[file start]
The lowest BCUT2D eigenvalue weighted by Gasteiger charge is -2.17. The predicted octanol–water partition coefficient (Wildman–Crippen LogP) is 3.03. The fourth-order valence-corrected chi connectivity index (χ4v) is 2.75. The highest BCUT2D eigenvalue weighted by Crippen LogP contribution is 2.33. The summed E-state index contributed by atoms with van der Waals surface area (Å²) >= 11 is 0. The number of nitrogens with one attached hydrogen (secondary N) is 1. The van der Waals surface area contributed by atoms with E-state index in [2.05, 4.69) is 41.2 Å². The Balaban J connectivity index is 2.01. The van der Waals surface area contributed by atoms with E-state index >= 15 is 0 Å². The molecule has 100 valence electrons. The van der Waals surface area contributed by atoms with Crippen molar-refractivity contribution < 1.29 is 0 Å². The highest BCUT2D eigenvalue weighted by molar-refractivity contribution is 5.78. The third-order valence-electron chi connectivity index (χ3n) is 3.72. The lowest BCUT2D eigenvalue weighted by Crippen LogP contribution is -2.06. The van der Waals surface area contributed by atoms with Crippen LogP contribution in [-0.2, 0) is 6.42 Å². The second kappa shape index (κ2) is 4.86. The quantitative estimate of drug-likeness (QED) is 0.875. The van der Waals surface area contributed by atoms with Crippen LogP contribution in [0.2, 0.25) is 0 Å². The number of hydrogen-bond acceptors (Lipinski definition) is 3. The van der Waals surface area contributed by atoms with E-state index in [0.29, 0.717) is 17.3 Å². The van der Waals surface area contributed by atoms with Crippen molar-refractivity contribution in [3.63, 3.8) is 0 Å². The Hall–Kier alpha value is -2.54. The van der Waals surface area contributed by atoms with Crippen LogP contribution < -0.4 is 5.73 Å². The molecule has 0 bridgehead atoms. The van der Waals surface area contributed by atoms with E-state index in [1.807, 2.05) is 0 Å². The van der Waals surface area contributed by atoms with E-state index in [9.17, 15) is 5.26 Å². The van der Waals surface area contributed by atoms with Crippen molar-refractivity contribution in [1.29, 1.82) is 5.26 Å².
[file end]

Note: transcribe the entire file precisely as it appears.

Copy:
The lowest BCUT2D eigenvalue weighted by Gasteiger charge is -2.17. The predicted octanol–water partition coefficient (Wildman–Crippen LogP) is 3.03. The fourth-order valence-corrected chi connectivity index (χ4v) is 2.75. The highest BCUT2D eigenvalue weighted by Crippen LogP contribution is 2.33. The summed E-state index contributed by atoms with van der Waals surface area (Å²) >= 11 is 0. The number of nitrogens with one attached hydrogen (secondary N) is 1. The van der Waals surface area contributed by atoms with E-state index in [2.05, 4.69) is 41.2 Å². The Balaban J connectivity index is 2.01. The van der Waals surface area contributed by atoms with E-state index >= 15 is 0 Å². The molecule has 100 valence electrons. The van der Waals surface area contributed by atoms with Crippen molar-refractivity contribution < 1.29 is 0 Å². The highest BCUT2D eigenvalue weighted by molar-refractivity contribution is 5.78. The third-order valence-electron chi connectivity index (χ3n) is 3.72. The lowest BCUT2D eigenvalue weighted by Crippen LogP contribution is -2.06. The van der Waals surface area contributed by atoms with Crippen LogP contribution in [-0.2, 0) is 6.42 Å². The second kappa shape index (κ2) is 4.86. The quantitative estimate of drug-likeness (QED) is 0.875. The van der Waals surface area contributed by atoms with Crippen LogP contribution in [0.2, 0.25) is 0 Å². The number of hydrogen-bond acceptors (Lipinski definition) is 3. The van der Waals surface area contributed by atoms with E-state index in [0.29, 0.717) is 17.3 Å². The van der Waals surface area contributed by atoms with Crippen molar-refractivity contribution in [3.63, 3.8) is 0 Å². The Hall–Kier alpha value is -2.54. The van der Waals surface area contributed by atoms with Crippen LogP contribution < -0.4 is 5.73 Å². The molecule has 0 bridgehead atoms. The van der Waals surface area contributed by atoms with E-state index in [1.807, 2.05) is 0 Å². The van der Waals surface area contributed by atoms with E-state index in [9.17, 15) is 5.26 Å². The van der Waals surface area contributed by atoms with Crippen molar-refractivity contribution in [1.29, 1.82) is 5.26 Å².